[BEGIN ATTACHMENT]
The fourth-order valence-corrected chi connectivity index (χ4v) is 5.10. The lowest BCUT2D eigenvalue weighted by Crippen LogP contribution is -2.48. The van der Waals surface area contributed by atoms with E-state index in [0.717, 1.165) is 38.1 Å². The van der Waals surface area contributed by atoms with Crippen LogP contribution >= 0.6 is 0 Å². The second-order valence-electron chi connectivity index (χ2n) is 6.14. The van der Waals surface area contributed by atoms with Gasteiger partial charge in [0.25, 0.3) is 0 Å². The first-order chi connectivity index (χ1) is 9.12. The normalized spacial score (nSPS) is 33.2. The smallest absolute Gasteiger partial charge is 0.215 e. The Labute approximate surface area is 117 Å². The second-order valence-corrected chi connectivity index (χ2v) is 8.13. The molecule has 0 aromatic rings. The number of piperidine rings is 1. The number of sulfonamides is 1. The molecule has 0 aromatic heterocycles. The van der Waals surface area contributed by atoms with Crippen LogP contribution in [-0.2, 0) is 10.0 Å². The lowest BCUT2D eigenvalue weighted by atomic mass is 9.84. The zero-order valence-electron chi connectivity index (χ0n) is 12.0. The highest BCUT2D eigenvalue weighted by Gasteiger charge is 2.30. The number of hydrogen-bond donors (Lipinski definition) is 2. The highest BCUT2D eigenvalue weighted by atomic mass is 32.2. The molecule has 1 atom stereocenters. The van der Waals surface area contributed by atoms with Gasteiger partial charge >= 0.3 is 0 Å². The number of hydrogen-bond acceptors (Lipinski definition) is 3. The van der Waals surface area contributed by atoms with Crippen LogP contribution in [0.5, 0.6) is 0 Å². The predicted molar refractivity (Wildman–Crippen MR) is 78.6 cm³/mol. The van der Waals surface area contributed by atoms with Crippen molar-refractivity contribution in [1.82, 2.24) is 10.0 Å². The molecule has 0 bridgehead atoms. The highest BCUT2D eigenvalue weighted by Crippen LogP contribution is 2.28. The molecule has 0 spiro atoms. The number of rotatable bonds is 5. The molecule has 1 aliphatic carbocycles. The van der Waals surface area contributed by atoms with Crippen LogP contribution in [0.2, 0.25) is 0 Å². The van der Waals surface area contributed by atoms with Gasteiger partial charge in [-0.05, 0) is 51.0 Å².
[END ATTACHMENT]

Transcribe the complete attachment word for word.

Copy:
The fourth-order valence-corrected chi connectivity index (χ4v) is 5.10. The lowest BCUT2D eigenvalue weighted by Crippen LogP contribution is -2.48. The van der Waals surface area contributed by atoms with E-state index in [0.717, 1.165) is 38.1 Å². The van der Waals surface area contributed by atoms with Crippen LogP contribution >= 0.6 is 0 Å². The second-order valence-electron chi connectivity index (χ2n) is 6.14. The van der Waals surface area contributed by atoms with Gasteiger partial charge in [0.25, 0.3) is 0 Å². The first-order chi connectivity index (χ1) is 9.12. The normalized spacial score (nSPS) is 33.2. The smallest absolute Gasteiger partial charge is 0.215 e. The Labute approximate surface area is 117 Å². The second-order valence-corrected chi connectivity index (χ2v) is 8.13. The molecule has 0 aromatic rings. The number of piperidine rings is 1. The number of sulfonamides is 1. The molecule has 0 aromatic heterocycles. The van der Waals surface area contributed by atoms with Crippen LogP contribution in [-0.2, 0) is 10.0 Å². The lowest BCUT2D eigenvalue weighted by atomic mass is 9.84. The zero-order valence-electron chi connectivity index (χ0n) is 12.0. The highest BCUT2D eigenvalue weighted by Gasteiger charge is 2.30. The number of hydrogen-bond donors (Lipinski definition) is 2. The highest BCUT2D eigenvalue weighted by atomic mass is 32.2. The molecule has 1 atom stereocenters. The van der Waals surface area contributed by atoms with Gasteiger partial charge >= 0.3 is 0 Å². The number of hydrogen-bond acceptors (Lipinski definition) is 3. The van der Waals surface area contributed by atoms with Crippen LogP contribution in [0.5, 0.6) is 0 Å². The predicted molar refractivity (Wildman–Crippen MR) is 78.6 cm³/mol. The van der Waals surface area contributed by atoms with Crippen molar-refractivity contribution in [1.82, 2.24) is 10.0 Å². The molecule has 0 bridgehead atoms. The highest BCUT2D eigenvalue weighted by Crippen LogP contribution is 2.28. The molecule has 0 spiro atoms. The number of rotatable bonds is 5. The molecule has 1 aliphatic carbocycles. The van der Waals surface area contributed by atoms with Crippen LogP contribution in [0.2, 0.25) is 0 Å². The van der Waals surface area contributed by atoms with Gasteiger partial charge in [-0.05, 0) is 51.0 Å².